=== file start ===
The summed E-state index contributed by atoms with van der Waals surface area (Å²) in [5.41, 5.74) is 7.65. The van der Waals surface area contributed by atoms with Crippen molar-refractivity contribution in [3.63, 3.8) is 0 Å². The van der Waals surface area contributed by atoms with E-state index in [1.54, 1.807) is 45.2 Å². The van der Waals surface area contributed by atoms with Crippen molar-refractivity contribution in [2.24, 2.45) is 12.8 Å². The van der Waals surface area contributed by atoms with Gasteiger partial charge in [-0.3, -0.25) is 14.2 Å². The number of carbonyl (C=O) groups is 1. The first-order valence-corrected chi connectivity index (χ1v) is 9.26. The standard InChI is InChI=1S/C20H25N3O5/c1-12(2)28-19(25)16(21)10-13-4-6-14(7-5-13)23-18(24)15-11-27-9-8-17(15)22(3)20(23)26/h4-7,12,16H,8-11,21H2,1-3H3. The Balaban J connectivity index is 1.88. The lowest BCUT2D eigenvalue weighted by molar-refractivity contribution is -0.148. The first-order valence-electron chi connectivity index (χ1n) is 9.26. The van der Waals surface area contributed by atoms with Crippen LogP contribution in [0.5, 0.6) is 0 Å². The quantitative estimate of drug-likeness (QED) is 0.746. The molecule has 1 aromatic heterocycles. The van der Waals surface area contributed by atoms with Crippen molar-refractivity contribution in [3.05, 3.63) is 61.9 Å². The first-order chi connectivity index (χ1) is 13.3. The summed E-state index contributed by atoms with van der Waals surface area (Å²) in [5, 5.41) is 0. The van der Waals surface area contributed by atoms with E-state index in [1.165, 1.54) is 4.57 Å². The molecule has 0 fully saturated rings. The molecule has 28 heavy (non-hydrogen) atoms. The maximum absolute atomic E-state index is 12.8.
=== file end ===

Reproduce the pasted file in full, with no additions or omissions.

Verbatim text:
The summed E-state index contributed by atoms with van der Waals surface area (Å²) in [5.41, 5.74) is 7.65. The van der Waals surface area contributed by atoms with Crippen molar-refractivity contribution in [3.63, 3.8) is 0 Å². The van der Waals surface area contributed by atoms with E-state index in [1.54, 1.807) is 45.2 Å². The van der Waals surface area contributed by atoms with Crippen molar-refractivity contribution in [2.24, 2.45) is 12.8 Å². The van der Waals surface area contributed by atoms with Gasteiger partial charge in [-0.3, -0.25) is 14.2 Å². The number of carbonyl (C=O) groups is 1. The first-order valence-corrected chi connectivity index (χ1v) is 9.26. The standard InChI is InChI=1S/C20H25N3O5/c1-12(2)28-19(25)16(21)10-13-4-6-14(7-5-13)23-18(24)15-11-27-9-8-17(15)22(3)20(23)26/h4-7,12,16H,8-11,21H2,1-3H3. The Balaban J connectivity index is 1.88. The lowest BCUT2D eigenvalue weighted by molar-refractivity contribution is -0.148. The first-order valence-electron chi connectivity index (χ1n) is 9.26. The van der Waals surface area contributed by atoms with Crippen LogP contribution in [0.5, 0.6) is 0 Å². The quantitative estimate of drug-likeness (QED) is 0.746. The molecule has 1 aromatic heterocycles. The van der Waals surface area contributed by atoms with Crippen molar-refractivity contribution in [3.05, 3.63) is 61.9 Å². The first-order chi connectivity index (χ1) is 13.3. The summed E-state index contributed by atoms with van der Waals surface area (Å²) in [5, 5.41) is 0. The van der Waals surface area contributed by atoms with E-state index in [1.165, 1.54) is 4.57 Å². The molecule has 0 fully saturated rings. The molecule has 28 heavy (non-hydrogen) atoms. The maximum absolute atomic E-state index is 12.8.